Cyberbullying and youth: From theory to interventions. Current issues in social psychology series.
I was delighted to be able to collaborate on this book about cyberbullying with two very special colleagues from the Netherlands: Dr Trijntje Völlink and Dr Francien Dehue (both from the Open University of the Netherlands). The book is part of the Current issues in social psychology series.
Current Issues in Social Psychology is a series of edited books that reflect state-of-the-art current and emerging topics of interest in basic and applied social psychology. Each volume in the series is tightly focused on a particular topic and is written by international experts. The editors of each book are leading international figures in their areas and provide a contextual introductory overview to the topic and the book.
As well as our book on cyberbullying, other topics in the series include: self-esteem, evolutionary social psychology, minority groups, social neuroscience, and social stigma. Further information on the series is available here.
This is a timely book for those with either an academic or practitioner interest in the topic of cyberbullying. I have worked with Prof. Völlink and Prof. Dehue for the last few years on international projects exploring the nature, incidence, correlates, interventions, and preventative solutions regarding cyberbullying.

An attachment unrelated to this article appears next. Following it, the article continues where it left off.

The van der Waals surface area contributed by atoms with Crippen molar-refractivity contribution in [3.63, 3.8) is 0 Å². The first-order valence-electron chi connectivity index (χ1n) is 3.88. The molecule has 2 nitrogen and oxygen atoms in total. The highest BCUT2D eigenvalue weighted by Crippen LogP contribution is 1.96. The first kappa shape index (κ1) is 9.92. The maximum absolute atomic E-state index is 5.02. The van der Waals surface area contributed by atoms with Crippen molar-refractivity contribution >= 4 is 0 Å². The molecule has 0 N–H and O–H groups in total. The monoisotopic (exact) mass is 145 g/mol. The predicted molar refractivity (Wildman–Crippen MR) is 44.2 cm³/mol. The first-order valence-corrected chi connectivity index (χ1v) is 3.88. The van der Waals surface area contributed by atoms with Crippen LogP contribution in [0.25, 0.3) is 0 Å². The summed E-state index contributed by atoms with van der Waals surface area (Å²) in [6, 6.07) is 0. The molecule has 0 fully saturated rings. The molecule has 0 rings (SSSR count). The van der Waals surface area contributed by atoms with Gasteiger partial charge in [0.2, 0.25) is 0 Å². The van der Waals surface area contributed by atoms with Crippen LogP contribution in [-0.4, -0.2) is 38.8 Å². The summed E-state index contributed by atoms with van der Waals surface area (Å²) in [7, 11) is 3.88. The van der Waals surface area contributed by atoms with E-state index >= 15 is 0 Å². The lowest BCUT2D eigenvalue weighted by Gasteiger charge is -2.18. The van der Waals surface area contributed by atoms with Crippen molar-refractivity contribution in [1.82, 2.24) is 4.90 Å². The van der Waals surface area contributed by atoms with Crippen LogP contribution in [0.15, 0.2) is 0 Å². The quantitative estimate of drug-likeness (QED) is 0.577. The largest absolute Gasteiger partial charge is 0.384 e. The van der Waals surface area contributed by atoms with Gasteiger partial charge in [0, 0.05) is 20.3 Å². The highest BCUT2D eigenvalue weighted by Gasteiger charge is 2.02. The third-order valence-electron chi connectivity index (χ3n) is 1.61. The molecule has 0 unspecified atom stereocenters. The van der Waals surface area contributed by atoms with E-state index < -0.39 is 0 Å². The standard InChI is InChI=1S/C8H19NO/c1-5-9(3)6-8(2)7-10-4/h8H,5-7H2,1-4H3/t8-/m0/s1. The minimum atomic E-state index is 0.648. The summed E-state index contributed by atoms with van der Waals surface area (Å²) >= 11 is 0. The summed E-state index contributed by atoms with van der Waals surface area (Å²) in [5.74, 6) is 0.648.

Some of this collaborative work was with colleagues who participated in the COST ACTION IS0801 Cyberbullying: coping with negative and enhancing positive uses of new technologies, in relationships in educational settings (Chair: Peter K. Smith; Vice-Chair: Georges Steffgen). In particular, we worked together on the COST Action with other colleagues to explore the important issue of coping with cyberbullying (at the individual, family, and school levels). Our report is available here and our published paper is available here.
Völlink, T., Dehue, F., & Mc Guckin, C. (Eds). (2016). Cyberbullying: From theory to intervention. Current issues in social psychology series (series editor: Arjan Bos). London and New York: Routledge. (ISBN: 978-1-848-72339-9 [hbk], 978-1-848-72339-2 [pbk], 978-1-315-68035-4 [ebk]).
Bullying and cyberbullying: Prevalence, psychological impacts and intervention strategies